Press Release - 06-20-2018
FOR IMMEDIATE RELEASE
June 20, 2018
GTSC, DMV ANNOUNCE LATEST CLASS OF NEW YORK’S DRUG RECOGNITION EXPERTS
Program Strengthens State’s Efforts to Prevent Drugged Driving on New York Roadways
More than 270 Drug Recognition Experts Now Certified Statewide
The Governor's Traffic Safety Committee (GTSC) and the Department of Motor Vehicles (DMV) this week recognized 22 law enforcement officers from across New York State who recently completed extensive training and are now nationally-certified Drug Recognition Experts (DREs). A graduation ceremony honoring the graduates was held this week in Genesee County. With this graduating class, New York now has 277 certified DREs across the state.
“Keeping our roadways clear of dangerous drivers is crucial to preventing tragedies,” said Acting GTSC Chair and DMV Executive Deputy Commissioner Terri Egan. “Drug Recognition Experts are an invaluable traffic safety resource that allow state and local law enforcement to better protect all motorists. We are proud to support this training and I congratulate all of today’s graduating officers on their accomplishment.”
DREs are utilized by law enforcement officials when a driver appears to be impaired, but police have ruled out alcohol as the cause or sole cause of impairment. A DRE receives extensive training that has been approved by the National Highway Traffic Safety Administration (NHTSA) and the International Association of Chiefs of Police (IACP). The training allows officers to observe and document signs and indicators of impairment within each of seven drug categories including illicit and prescription drugs. DREs can make arrests and remove impaired drivers from New York State roadways regardless of the drug or drug combinations that are causing impairment.
As part of their training, DRE graduates must successfully complete a three-part program prior to being certified. The first two phases include a two-day introductory course, followed by 72 hours of classroom instruction and a final exam. In the third phase, participants are required to observe and identify three out of the seven drug categories and take a four-to-five-hour final knowledge exam to successfully comply with national DRE regulations. After successfully completing the training, all DRE officers are certified for two years and are expected to meet certain requirements to be considered for re-certification at the end of this period.
Officers selected to participate in the DRE program must have a history of being proactive within their community and be well-trained in DWI detection. Only a handful of the large number of DRE applicants are selected to attend the training, which is sponsored by the GTSC and New York State STOP-DWI Foundation.
Below is a list of graduates and their affiliation:
Matthew Grainge — Niagara County Sheriff’s Office
Leighton Filiatrault — St. Lawrence County Sheriff’s Office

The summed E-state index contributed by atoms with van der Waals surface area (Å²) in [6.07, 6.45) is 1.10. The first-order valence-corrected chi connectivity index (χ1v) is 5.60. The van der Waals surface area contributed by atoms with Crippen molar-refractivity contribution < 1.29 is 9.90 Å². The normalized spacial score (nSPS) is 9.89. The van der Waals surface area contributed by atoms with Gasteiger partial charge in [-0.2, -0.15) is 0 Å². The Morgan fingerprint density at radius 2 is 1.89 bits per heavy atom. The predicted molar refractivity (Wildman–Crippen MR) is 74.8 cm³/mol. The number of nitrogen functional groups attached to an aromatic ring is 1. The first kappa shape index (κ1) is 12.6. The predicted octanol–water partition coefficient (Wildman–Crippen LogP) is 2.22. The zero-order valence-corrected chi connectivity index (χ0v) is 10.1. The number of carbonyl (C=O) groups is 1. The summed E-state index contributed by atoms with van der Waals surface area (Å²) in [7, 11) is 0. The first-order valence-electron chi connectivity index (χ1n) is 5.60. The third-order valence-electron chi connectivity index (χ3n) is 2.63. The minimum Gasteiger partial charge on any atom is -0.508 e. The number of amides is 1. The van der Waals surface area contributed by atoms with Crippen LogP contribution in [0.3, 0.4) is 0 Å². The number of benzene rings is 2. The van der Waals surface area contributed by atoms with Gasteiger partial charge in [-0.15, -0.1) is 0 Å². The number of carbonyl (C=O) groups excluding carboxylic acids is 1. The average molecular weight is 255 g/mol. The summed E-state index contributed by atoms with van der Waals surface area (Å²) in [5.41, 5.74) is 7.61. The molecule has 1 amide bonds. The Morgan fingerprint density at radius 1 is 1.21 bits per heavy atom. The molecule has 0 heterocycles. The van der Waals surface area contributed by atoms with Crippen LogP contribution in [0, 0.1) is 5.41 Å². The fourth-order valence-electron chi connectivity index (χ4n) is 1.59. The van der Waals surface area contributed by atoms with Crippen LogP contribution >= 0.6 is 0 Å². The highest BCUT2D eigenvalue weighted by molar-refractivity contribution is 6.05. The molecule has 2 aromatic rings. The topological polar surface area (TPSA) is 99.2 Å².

Derik Plaisted — New York State Police
Chad Martin — New York State Police
Adam McAdoo — Chautauqua County Sheriff’s Office
Christopher McKimmie — Niagara Falls Police Department
Marc Lieman — Town of Ramapo Police Department
John Youngman — Town of Ramapo Police Department
Lynnea Nordberg — New York State Police
Thomas Eggert — New York State Police
Richard Schildwaster — Genesee County Sheriff’s Office
Ryan Young — Genesee County Sheriff’s Office
Jeremy Liggett — City of Schenectady Police Department
Eric Owens — City of Schenectady Police Department
Amy Nowak — Wyoming County Sheriff’s Office
Michael Loncar — North Tonawanda Police Department
Ryan Aylor — Olean Police Department
Matthew Thomas — Livingston County Sheriff’s Office
Christian Kosmoski — New York State Police
John Vadas — Brockport Police Department
Lance Barber — Washington County Sheriff’s Department
John Clinkhammer — Rochester Police Department
New York State Police Superintendent George P. Beach II said, “Driving while under the influence of drugs is just as dangerous as driving while impaired by alcohol. The Drug Recognition Expert program provides our members and law enforcement partners with vital training to help them recognize the signs and behaviors associated with drugged driving. With these additional skills, these trained officers strengthen our efforts to keep drugged and impaired drivers off our roadways so we can keep our highways safer for all. I congratulate all of the graduates and applaud their commitment to protecting all New Yorkers.”
According to data compiled by the Institute for Traffic Safety Management and Research (ITSMR), the number of fatal crashes involving a drug-impaired driver increased by nearly 31 percent between 2013 and 2016. The total number of crashes involving a drug-impaired driver also rose, increasing by more than 27 percent between 2013 and 2016. These increases highlight the need to have police officers certified as DREs to better detect, identify and remove drug-impaired drivers from New York State roadways.
In 2016, Governor Andrew M. Cuomo announced a public service campaign to raise awareness about the dangers of drugged driving in New York State. The public service announcement, titled “Drugged Driving is Impaired Driving,” was developed by the Governor's Traffic Safety Committee and can be viewed at YouTube.
See more information on the DRE program.